Law School Case Brief
People v. Collie - 30 Cal. 3d 43, 177 Cal. Rptr. 458, 634 P.2d 534 (1981)
The privilege against self-incrimination does not shield defendant from being forced to produce the names and identities of witnesses who would be used to prove defendant's late proffered affirmative defense of impotency in a rape case.
Defendant was convicted of attempted first-degree murder, attempted second-degree murder, and forcible sodomy. At trial, the prosecution requested discovery of the notes prepared by defense counsel's investigator regarding defendant's witness. Defendant's objections regarding the work-product doctrine and the attorney-client privilege were overruled. Defendant appealed, claiming that statements made by a defense witness to a defense investigator were privileged communications not subject to prosecutorial discovery.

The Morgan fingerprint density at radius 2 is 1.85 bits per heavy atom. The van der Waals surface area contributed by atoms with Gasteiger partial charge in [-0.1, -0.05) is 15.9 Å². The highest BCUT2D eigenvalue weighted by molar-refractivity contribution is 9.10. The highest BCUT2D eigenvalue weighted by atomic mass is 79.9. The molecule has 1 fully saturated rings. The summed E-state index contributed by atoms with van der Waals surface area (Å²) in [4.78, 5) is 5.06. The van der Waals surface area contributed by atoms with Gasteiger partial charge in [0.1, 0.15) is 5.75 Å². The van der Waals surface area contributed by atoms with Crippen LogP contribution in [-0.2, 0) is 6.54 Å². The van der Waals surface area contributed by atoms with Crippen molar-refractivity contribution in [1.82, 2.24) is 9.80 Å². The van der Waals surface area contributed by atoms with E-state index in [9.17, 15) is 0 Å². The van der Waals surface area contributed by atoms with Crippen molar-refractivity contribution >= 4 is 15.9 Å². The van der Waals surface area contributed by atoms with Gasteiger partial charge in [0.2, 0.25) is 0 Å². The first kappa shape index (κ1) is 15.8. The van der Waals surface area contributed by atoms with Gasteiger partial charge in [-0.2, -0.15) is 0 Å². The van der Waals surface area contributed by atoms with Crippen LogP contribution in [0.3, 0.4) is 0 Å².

Was defendant’s right to attorney-client privilege violated when the prosecution requested discovery of the notes prepared by the defense counsel’s investigator?
The court found that the work-product doctrine applied to criminal cases and protected the work product but, in this case, defendant failed to demonstrate any prejudice in this regard. Thus, the court found no error in the sentencing. However, the trial court erred in instructing the jury as to the second-degree murder charge in that the jury was not required to not find a specific intent to kill and that portion of the judgment was reversed.
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